Afterwards, they began to look for a house in Strafford, Pennsylvania. It seems that for a brief time, Hepburn considered becoming what her society expected of her – an upper-class wife and mother. However, this lasted, by her own admission, “about two weeks”. Soon, she had her old job back, and the couple were beginning their life together at Ludlow’s apartment in New York – he later bought the townhouse on East 49th Steet which she kept most of her life.

 “So,” she writes, “it was December 1928, I was married. I quit. I went to live in Pennsylvania. I came back to New York and got my job back. Poor Luddy. A proper wife for two weeks. Oh, Luddy! Look out.” . . .

In Me, Hepburn makes another important admission: “I guess that I knew that Luddy was in love with me,” she writes. “But you see, my hitch was that I was in love with myself. I wanted to be a big star.”

Gertrude Gouverneur Clemson Smith [Ludlow’s mother] demanded that Hepburn write a lengthy letter taking the full blame for the breakdown of the marriage. Nevertheless, Hepburn held no grudge against her former mother-in-law. She seemed to have recognised in her a strong woman like herself whom she loved and respected.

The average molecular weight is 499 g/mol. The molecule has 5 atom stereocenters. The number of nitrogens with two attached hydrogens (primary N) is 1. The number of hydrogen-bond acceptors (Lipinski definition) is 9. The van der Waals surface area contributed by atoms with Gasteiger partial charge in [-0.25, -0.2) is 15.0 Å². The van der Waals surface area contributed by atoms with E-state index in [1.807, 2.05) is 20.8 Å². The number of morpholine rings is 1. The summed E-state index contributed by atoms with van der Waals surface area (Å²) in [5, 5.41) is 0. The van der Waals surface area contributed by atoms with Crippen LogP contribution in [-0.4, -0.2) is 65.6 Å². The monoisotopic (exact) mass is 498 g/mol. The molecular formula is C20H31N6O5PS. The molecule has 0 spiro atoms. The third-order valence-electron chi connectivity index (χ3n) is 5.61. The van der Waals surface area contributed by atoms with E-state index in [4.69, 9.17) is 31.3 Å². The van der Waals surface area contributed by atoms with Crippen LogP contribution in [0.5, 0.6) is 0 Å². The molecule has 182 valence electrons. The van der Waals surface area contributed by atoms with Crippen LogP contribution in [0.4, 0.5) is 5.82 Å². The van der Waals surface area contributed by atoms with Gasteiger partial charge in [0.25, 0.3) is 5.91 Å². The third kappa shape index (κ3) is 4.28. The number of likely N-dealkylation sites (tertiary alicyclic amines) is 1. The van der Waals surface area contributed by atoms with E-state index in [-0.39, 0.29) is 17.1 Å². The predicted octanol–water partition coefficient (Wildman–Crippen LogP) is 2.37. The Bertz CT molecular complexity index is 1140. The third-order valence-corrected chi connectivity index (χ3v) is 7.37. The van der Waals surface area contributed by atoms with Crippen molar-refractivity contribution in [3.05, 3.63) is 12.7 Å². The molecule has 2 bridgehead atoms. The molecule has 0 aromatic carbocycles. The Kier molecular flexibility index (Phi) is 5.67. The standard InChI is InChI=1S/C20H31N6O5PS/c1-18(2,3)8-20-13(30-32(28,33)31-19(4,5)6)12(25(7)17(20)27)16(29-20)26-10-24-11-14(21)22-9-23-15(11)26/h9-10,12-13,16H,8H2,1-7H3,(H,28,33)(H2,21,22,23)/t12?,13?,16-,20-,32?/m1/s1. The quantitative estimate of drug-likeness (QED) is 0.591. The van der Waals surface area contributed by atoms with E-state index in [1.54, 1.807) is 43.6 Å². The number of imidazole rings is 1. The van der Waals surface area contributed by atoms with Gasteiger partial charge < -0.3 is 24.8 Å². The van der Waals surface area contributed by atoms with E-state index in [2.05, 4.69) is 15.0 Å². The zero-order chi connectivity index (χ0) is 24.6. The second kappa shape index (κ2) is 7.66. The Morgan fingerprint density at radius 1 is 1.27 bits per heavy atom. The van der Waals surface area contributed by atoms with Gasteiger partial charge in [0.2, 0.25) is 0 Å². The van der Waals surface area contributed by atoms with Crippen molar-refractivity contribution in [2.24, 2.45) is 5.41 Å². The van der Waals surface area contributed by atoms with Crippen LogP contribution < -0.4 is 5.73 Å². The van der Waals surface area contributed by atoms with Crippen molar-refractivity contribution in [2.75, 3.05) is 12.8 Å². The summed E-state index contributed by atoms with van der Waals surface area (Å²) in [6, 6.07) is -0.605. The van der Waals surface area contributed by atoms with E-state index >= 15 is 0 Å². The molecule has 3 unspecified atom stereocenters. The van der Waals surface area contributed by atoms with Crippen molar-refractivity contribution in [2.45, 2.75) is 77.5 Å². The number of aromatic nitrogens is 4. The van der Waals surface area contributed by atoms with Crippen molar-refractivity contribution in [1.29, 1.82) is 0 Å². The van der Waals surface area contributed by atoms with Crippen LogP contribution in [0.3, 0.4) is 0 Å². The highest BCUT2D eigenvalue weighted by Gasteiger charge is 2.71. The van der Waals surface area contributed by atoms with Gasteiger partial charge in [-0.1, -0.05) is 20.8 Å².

In her autobiography, Hepburn regrets her treatment of Luddy, saying that “the truth has to be that I was a terrible pig.” She then describes the uncle I never knew:

Luddy could make anything work — my life — the car — the furnace — the this — the that. Carpenter – mechanic — plumber. It was great. But mostly–from the beginning– he was–what shall I say? –he was there…I could ask him anything. He would do anything. You just don’t find people like that in life. Unconditional love.

I think I, too, would have liked him very much. Love in my family always seemed conditional.

After the breakup, Ludlow wrote my father saying, “It would help tremendously if when I see you and Mother, you refrain from discussing the subject. Mother doesn’t realize that intellectualizing doesn’t help a very painful situation.” Still, when my grandmother died years later, one of my sisters recalled, Katherine Hepburn called Ludlow to talk about his mother, because she still loved her so much.

My father was angry over what had happened, as my sister Eleanor Morris would recall to the Scotsman after Hepburn’s death:

One day – aged 13 – [Eleanor] undertook to visit her uncle’s film-star first wife, who was in Philadelphia appearing in Peter Pan. “My friend Barbara and I went to see the show, and afterwards we went to the stage door and asked to see her. She was very sweet, just wonderful, we thought she was divine [in the show] and we told her. It was all very charming and cordial.”

Things were much less cordial the next day when, at Sunday lunch, she told her family about her adventure. “My father’s reaction was pure anger. He had a Teutonic temper and let me know that I had done the most terrible deed. I was put on probation for six months, not allowed to go anywhere except to church or to school, and the rest of the family were served notice that no one but no one was to have anything to do with Katharine Hepburn.”